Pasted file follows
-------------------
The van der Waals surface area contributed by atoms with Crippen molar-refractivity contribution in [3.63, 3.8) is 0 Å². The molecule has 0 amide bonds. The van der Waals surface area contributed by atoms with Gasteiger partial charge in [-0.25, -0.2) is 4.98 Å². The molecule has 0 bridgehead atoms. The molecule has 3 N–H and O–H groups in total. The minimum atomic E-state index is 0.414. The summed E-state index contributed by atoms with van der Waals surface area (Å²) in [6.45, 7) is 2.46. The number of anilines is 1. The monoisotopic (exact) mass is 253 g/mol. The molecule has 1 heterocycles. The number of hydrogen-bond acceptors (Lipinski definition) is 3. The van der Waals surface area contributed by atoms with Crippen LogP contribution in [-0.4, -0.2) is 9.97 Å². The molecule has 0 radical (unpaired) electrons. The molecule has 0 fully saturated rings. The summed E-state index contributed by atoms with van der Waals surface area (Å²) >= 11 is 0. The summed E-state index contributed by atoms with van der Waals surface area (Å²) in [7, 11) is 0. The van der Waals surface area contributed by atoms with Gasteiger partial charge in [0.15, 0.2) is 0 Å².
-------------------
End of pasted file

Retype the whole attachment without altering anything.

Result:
The van der Waals surface area contributed by atoms with Crippen molar-refractivity contribution in [3.63, 3.8) is 0 Å². The molecule has 0 amide bonds. The van der Waals surface area contributed by atoms with Gasteiger partial charge in [-0.25, -0.2) is 4.98 Å². The molecule has 0 bridgehead atoms. The molecule has 3 N–H and O–H groups in total. The minimum atomic E-state index is 0.414. The summed E-state index contributed by atoms with van der Waals surface area (Å²) in [6.45, 7) is 2.46. The number of anilines is 1. The monoisotopic (exact) mass is 253 g/mol. The molecule has 1 heterocycles. The number of hydrogen-bond acceptors (Lipinski definition) is 3. The van der Waals surface area contributed by atoms with Crippen LogP contribution in [-0.4, -0.2) is 9.97 Å². The molecule has 0 radical (unpaired) electrons. The molecule has 0 fully saturated rings. The summed E-state index contributed by atoms with van der Waals surface area (Å²) >= 11 is 0. The summed E-state index contributed by atoms with van der Waals surface area (Å²) in [7, 11) is 0. The van der Waals surface area contributed by atoms with Gasteiger partial charge in [0.15, 0.2) is 0 Å².